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    Don't dismiss the A+ & N+ as basic. I did HND computing as I said before with networking at Leeds Uni and I learned thing in my A+ that I didn't learn at uni. Get the A+ and N+ under your belt and start looking for a job, and don't make the mistake I did of expecting a high paid job because it hardley every happens. You have to start at the bottom wether you have a degree or not.
     
    Certifications: A+, N+, MCDST, Security+, 70-270
    WIP: 70-620 or 70-680?
  14. dmarsh

    dmarsh Terabyte Poster

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    Yep I'm sure they are challenging and they can take some over a year to complete. The point is any courses difficulty depends on the level of the student when they embark on that course.

    All I can say is they N+ took me one week, and I was not and am still not a networking guru, can't say how long it might take others.

    HND and degree courses seem to vary a lot in their content, I covered PC architecture on my HND and more exotic architectures on my degree. I coded in assembler on both courses. I'd already built and dismantled several computers both PC and non PC by that point. I had also been messing with computers and OS's for years. People that read around their subjects will also leave their courses knowing more.

    So its quite likely that people will leave a HND or a degree knowing a LOT more than the A+ and the N+. However much of this stuff may not be as vocational in nature.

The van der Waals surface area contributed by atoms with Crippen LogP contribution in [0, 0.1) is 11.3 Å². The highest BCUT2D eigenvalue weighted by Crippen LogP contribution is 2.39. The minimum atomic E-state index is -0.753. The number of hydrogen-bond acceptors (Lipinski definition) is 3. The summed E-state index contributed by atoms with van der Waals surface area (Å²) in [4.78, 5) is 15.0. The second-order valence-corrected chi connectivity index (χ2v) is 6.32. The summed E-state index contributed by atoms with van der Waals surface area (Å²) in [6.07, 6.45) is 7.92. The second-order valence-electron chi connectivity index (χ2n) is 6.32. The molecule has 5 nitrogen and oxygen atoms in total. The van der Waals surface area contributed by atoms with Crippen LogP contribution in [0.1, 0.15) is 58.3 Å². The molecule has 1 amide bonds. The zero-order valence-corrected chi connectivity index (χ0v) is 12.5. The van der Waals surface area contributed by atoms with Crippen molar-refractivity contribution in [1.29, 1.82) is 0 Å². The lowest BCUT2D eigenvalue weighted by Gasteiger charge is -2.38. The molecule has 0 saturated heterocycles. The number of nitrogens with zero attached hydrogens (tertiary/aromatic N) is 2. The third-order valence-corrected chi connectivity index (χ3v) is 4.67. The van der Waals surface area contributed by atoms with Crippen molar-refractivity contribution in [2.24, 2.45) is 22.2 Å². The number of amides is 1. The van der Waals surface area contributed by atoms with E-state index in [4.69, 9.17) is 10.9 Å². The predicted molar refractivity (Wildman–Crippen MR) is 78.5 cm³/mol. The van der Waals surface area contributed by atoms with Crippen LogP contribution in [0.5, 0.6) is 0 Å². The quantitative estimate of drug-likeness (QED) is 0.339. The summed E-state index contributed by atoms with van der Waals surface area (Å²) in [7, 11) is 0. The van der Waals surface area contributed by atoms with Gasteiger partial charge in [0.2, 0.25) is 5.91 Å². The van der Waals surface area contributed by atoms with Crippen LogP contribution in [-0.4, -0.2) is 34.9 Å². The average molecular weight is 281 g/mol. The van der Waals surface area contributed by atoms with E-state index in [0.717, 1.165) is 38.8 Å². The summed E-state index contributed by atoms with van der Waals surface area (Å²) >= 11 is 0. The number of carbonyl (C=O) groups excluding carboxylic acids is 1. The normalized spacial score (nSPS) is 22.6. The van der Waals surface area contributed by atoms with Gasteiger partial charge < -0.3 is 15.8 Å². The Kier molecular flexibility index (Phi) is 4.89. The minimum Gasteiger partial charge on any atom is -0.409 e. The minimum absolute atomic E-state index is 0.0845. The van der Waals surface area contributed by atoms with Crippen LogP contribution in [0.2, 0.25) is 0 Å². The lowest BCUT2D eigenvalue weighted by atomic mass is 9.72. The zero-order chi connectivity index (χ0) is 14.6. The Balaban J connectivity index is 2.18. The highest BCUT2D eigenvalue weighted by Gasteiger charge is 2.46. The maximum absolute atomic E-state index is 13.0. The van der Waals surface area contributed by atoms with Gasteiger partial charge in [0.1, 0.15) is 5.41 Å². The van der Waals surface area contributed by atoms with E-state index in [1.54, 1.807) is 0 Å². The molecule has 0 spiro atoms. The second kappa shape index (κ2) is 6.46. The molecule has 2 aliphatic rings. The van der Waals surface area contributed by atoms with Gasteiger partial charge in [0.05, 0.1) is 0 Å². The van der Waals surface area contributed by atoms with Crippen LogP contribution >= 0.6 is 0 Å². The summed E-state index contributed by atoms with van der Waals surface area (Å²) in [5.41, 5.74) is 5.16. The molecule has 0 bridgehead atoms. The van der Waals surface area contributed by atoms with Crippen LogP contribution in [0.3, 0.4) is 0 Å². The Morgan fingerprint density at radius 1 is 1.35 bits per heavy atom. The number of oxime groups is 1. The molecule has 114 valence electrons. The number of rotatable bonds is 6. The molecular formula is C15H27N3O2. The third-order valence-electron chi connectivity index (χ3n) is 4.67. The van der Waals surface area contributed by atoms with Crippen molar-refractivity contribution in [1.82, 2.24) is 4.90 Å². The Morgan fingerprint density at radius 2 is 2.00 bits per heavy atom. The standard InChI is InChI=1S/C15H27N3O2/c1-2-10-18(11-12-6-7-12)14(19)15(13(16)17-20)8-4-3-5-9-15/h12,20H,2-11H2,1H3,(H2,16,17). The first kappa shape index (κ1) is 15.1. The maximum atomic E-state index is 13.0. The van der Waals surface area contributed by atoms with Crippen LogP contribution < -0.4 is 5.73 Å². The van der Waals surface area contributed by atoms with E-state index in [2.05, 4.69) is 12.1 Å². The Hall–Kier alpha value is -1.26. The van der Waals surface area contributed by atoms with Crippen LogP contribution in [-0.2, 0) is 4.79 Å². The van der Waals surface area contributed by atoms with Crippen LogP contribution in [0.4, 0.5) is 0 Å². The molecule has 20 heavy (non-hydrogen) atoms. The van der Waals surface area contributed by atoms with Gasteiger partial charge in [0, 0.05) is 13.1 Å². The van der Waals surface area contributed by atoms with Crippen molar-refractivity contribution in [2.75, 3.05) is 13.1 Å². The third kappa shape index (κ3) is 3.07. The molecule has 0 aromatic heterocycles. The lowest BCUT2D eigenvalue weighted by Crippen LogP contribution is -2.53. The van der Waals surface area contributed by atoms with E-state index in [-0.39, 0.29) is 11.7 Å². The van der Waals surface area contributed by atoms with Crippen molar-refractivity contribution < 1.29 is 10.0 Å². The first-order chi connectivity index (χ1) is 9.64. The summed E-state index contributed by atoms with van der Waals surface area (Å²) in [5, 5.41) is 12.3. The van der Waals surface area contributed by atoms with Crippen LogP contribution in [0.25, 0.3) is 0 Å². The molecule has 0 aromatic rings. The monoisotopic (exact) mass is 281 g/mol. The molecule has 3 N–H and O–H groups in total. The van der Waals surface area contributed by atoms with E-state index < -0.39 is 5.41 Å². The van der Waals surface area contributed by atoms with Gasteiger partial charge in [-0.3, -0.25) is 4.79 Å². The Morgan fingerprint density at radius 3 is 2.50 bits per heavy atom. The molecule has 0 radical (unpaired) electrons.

After all a degree takes three years full time, most training providers leave only a couple of months part time for the A+ and N+. Companies that do boot camps offer then in two weeks full time, but maybe thats another issue ! :D
     
    Certifications: CITP, BSc, HND, SCJP, SCJD, SCWCD, SCBCD, SCEA, N+, Sec+, Proj+, Server+, Linux+, MCTS, MCPD, MCSA, MCITP, CCDH
  15. greenbrucelee
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    greenbrucelee Zettabyte Poster

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    I agree totally. Some people though pass a degree or HND and think they know all there is and that is simply not the case, unless as you say people read around the subjects they are doing they are only learning what the tutors instruct them on that is necessary to pass.
     
    Certifications: A+, N+, MCDST, Security+, 70-270
    WIP: 70-620 or 70-680?
  16. zakzapakzak5

    zakzapakzak5 Bit Poster

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    Thanks to everyone for the explanation and suggestion.

    Jack.